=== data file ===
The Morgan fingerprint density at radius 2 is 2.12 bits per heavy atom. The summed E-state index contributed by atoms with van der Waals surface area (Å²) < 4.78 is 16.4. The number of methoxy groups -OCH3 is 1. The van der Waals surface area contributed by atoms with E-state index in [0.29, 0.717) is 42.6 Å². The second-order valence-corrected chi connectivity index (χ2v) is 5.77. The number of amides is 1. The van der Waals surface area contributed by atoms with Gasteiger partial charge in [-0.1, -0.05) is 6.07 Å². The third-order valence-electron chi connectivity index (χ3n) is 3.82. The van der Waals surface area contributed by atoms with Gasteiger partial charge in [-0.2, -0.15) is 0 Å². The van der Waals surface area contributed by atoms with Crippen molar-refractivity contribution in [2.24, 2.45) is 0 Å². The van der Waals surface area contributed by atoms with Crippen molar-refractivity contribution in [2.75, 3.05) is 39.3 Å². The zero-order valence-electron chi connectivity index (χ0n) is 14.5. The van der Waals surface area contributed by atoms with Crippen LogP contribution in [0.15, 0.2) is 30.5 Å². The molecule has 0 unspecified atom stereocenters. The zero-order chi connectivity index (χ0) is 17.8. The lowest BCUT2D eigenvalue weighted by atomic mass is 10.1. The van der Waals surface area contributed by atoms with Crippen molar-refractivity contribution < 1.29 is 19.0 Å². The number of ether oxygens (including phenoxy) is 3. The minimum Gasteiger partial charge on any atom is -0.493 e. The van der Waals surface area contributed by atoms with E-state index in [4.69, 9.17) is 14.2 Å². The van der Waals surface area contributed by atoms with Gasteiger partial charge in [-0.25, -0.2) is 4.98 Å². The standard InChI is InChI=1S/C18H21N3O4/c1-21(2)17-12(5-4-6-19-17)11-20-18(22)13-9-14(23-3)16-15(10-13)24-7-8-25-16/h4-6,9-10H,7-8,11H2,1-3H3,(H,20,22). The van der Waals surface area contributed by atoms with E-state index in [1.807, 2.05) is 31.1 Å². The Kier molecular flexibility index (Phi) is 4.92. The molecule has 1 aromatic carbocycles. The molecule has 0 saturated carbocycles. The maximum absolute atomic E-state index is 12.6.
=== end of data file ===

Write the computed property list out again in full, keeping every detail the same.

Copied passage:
The Morgan fingerprint density at radius 2 is 2.12 bits per heavy atom. The summed E-state index contributed by atoms with van der Waals surface area (Å²) < 4.78 is 16.4. The number of methoxy groups -OCH3 is 1. The van der Waals surface area contributed by atoms with E-state index in [0.29, 0.717) is 42.6 Å². The second-order valence-corrected chi connectivity index (χ2v) is 5.77. The number of amides is 1. The van der Waals surface area contributed by atoms with Gasteiger partial charge in [-0.1, -0.05) is 6.07 Å². The third-order valence-electron chi connectivity index (χ3n) is 3.82. The van der Waals surface area contributed by atoms with Gasteiger partial charge in [-0.2, -0.15) is 0 Å². The van der Waals surface area contributed by atoms with Crippen molar-refractivity contribution in [2.24, 2.45) is 0 Å². The van der Waals surface area contributed by atoms with Crippen molar-refractivity contribution in [2.75, 3.05) is 39.3 Å². The zero-order valence-electron chi connectivity index (χ0n) is 14.5. The van der Waals surface area contributed by atoms with Crippen LogP contribution in [0.15, 0.2) is 30.5 Å². The molecule has 0 unspecified atom stereocenters. The zero-order chi connectivity index (χ0) is 17.8. The lowest BCUT2D eigenvalue weighted by atomic mass is 10.1. The van der Waals surface area contributed by atoms with Crippen molar-refractivity contribution < 1.29 is 19.0 Å². The number of ether oxygens (including phenoxy) is 3. The minimum Gasteiger partial charge on any atom is -0.493 e. The van der Waals surface area contributed by atoms with E-state index in [4.69, 9.17) is 14.2 Å². The van der Waals surface area contributed by atoms with Gasteiger partial charge in [-0.25, -0.2) is 4.98 Å². The standard InChI is InChI=1S/C18H21N3O4/c1-21(2)17-12(5-4-6-19-17)11-20-18(22)13-9-14(23-3)16-15(10-13)24-7-8-25-16/h4-6,9-10H,7-8,11H2,1-3H3,(H,20,22). The van der Waals surface area contributed by atoms with E-state index in [1.807, 2.05) is 31.1 Å². The Kier molecular flexibility index (Phi) is 4.92. The molecule has 1 aromatic carbocycles. The molecule has 0 saturated carbocycles. The maximum absolute atomic E-state index is 12.6.